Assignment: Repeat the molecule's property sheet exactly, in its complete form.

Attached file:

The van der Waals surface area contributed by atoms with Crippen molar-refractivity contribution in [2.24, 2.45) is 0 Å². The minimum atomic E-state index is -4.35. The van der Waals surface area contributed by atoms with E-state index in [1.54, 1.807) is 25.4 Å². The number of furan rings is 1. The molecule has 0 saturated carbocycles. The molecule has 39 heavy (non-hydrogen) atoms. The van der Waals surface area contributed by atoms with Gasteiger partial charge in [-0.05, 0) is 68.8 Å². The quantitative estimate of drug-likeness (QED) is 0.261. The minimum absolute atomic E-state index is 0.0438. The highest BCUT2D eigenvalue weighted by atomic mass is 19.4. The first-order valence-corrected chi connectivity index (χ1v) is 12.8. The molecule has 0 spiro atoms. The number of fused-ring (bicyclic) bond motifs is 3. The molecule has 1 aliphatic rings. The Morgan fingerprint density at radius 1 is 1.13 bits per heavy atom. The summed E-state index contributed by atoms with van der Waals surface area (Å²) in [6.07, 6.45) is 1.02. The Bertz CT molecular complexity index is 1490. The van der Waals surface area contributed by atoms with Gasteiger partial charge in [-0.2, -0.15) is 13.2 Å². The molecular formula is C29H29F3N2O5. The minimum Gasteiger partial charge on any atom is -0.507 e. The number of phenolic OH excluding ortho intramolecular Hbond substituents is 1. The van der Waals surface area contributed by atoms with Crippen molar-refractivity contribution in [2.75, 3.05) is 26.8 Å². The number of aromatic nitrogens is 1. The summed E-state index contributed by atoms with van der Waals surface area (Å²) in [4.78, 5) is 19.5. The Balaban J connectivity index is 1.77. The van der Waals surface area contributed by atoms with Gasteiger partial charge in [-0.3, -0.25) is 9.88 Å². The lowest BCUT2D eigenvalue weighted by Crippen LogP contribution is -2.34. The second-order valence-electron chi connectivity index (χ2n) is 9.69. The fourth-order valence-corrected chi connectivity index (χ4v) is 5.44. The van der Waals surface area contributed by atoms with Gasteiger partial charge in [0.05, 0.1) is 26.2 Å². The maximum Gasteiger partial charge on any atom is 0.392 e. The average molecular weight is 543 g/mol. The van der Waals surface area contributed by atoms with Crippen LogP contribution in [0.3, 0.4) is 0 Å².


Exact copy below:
The van der Waals surface area contributed by atoms with Crippen molar-refractivity contribution in [2.24, 2.45) is 0 Å². The minimum atomic E-state index is -4.35. The van der Waals surface area contributed by atoms with E-state index in [1.54, 1.807) is 25.4 Å². The number of furan rings is 1. The molecule has 0 saturated carbocycles. The molecule has 39 heavy (non-hydrogen) atoms. The van der Waals surface area contributed by atoms with Gasteiger partial charge in [-0.05, 0) is 68.8 Å². The quantitative estimate of drug-likeness (QED) is 0.261. The minimum absolute atomic E-state index is 0.0438. The highest BCUT2D eigenvalue weighted by atomic mass is 19.4. The first-order valence-corrected chi connectivity index (χ1v) is 12.8. The molecule has 0 spiro atoms. The number of fused-ring (bicyclic) bond motifs is 3. The molecule has 1 aliphatic rings. The Morgan fingerprint density at radius 1 is 1.13 bits per heavy atom. The summed E-state index contributed by atoms with van der Waals surface area (Å²) in [6.07, 6.45) is 1.02. The Bertz CT molecular complexity index is 1490. The van der Waals surface area contributed by atoms with Gasteiger partial charge in [-0.2, -0.15) is 13.2 Å². The molecular formula is C29H29F3N2O5. The minimum Gasteiger partial charge on any atom is -0.507 e. The number of phenolic OH excluding ortho intramolecular Hbond substituents is 1. The van der Waals surface area contributed by atoms with Crippen molar-refractivity contribution in [2.75, 3.05) is 26.8 Å². The number of aromatic nitrogens is 1. The summed E-state index contributed by atoms with van der Waals surface area (Å²) in [4.78, 5) is 19.5. The Balaban J connectivity index is 1.77. The van der Waals surface area contributed by atoms with Gasteiger partial charge in [-0.3, -0.25) is 9.88 Å². The lowest BCUT2D eigenvalue weighted by Crippen LogP contribution is -2.34. The second-order valence-electron chi connectivity index (χ2n) is 9.69. The fourth-order valence-corrected chi connectivity index (χ4v) is 5.44. The van der Waals surface area contributed by atoms with Gasteiger partial charge in [0.05, 0.1) is 26.2 Å². The maximum Gasteiger partial charge on any atom is 0.392 e. The average molecular weight is 543 g/mol. The van der Waals surface area contributed by atoms with Crippen LogP contribution in [0.3, 0.4) is 0 Å².